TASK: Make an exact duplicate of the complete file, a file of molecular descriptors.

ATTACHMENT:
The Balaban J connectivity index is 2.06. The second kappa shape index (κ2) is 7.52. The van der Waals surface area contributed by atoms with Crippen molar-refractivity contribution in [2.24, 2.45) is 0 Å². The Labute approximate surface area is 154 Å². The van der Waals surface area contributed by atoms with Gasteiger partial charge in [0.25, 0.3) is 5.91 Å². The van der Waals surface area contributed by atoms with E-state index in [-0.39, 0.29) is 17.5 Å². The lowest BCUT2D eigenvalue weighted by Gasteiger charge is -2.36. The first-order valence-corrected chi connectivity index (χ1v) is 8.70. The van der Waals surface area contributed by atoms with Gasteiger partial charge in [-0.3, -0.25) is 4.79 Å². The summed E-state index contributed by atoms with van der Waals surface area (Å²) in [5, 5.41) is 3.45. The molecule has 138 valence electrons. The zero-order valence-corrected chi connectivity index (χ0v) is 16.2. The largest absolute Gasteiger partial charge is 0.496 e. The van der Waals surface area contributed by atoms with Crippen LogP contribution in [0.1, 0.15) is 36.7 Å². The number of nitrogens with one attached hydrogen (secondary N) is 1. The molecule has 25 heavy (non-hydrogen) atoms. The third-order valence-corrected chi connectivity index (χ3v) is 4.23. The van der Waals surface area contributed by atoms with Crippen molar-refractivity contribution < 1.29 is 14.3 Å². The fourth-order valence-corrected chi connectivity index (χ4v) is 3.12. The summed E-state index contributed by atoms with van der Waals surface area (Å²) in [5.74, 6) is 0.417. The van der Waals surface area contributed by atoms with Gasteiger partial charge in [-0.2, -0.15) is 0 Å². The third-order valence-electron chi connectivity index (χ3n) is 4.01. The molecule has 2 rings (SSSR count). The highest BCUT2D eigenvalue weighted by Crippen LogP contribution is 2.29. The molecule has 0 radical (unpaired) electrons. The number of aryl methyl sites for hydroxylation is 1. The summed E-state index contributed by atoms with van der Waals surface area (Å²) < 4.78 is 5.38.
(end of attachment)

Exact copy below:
The Balaban J connectivity index is 2.06. The second kappa shape index (κ2) is 7.52. The van der Waals surface area contributed by atoms with Crippen molar-refractivity contribution in [2.24, 2.45) is 0 Å². The Labute approximate surface area is 154 Å². The van der Waals surface area contributed by atoms with Gasteiger partial charge in [0.25, 0.3) is 5.91 Å². The van der Waals surface area contributed by atoms with E-state index in [-0.39, 0.29) is 17.5 Å². The lowest BCUT2D eigenvalue weighted by Gasteiger charge is -2.36. The first-order valence-corrected chi connectivity index (χ1v) is 8.70. The van der Waals surface area contributed by atoms with Gasteiger partial charge in [-0.3, -0.25) is 4.79 Å². The summed E-state index contributed by atoms with van der Waals surface area (Å²) in [5, 5.41) is 3.45. The molecule has 138 valence electrons. The zero-order valence-corrected chi connectivity index (χ0v) is 16.2. The largest absolute Gasteiger partial charge is 0.496 e. The van der Waals surface area contributed by atoms with Crippen LogP contribution in [0.1, 0.15) is 36.7 Å². The number of nitrogens with one attached hydrogen (secondary N) is 1. The molecule has 25 heavy (non-hydrogen) atoms. The third-order valence-corrected chi connectivity index (χ3v) is 4.23. The van der Waals surface area contributed by atoms with Crippen molar-refractivity contribution < 1.29 is 14.3 Å². The fourth-order valence-corrected chi connectivity index (χ4v) is 3.12. The summed E-state index contributed by atoms with van der Waals surface area (Å²) in [5.74, 6) is 0.417. The van der Waals surface area contributed by atoms with Gasteiger partial charge in [-0.2, -0.15) is 0 Å². The third-order valence-electron chi connectivity index (χ3n) is 4.01. The molecule has 2 rings (SSSR count). The highest BCUT2D eigenvalue weighted by Crippen LogP contribution is 2.29. The molecule has 0 radical (unpaired) electrons. The number of aryl methyl sites for hydroxylation is 1. The summed E-state index contributed by atoms with van der Waals surface area (Å²) < 4.78 is 5.38.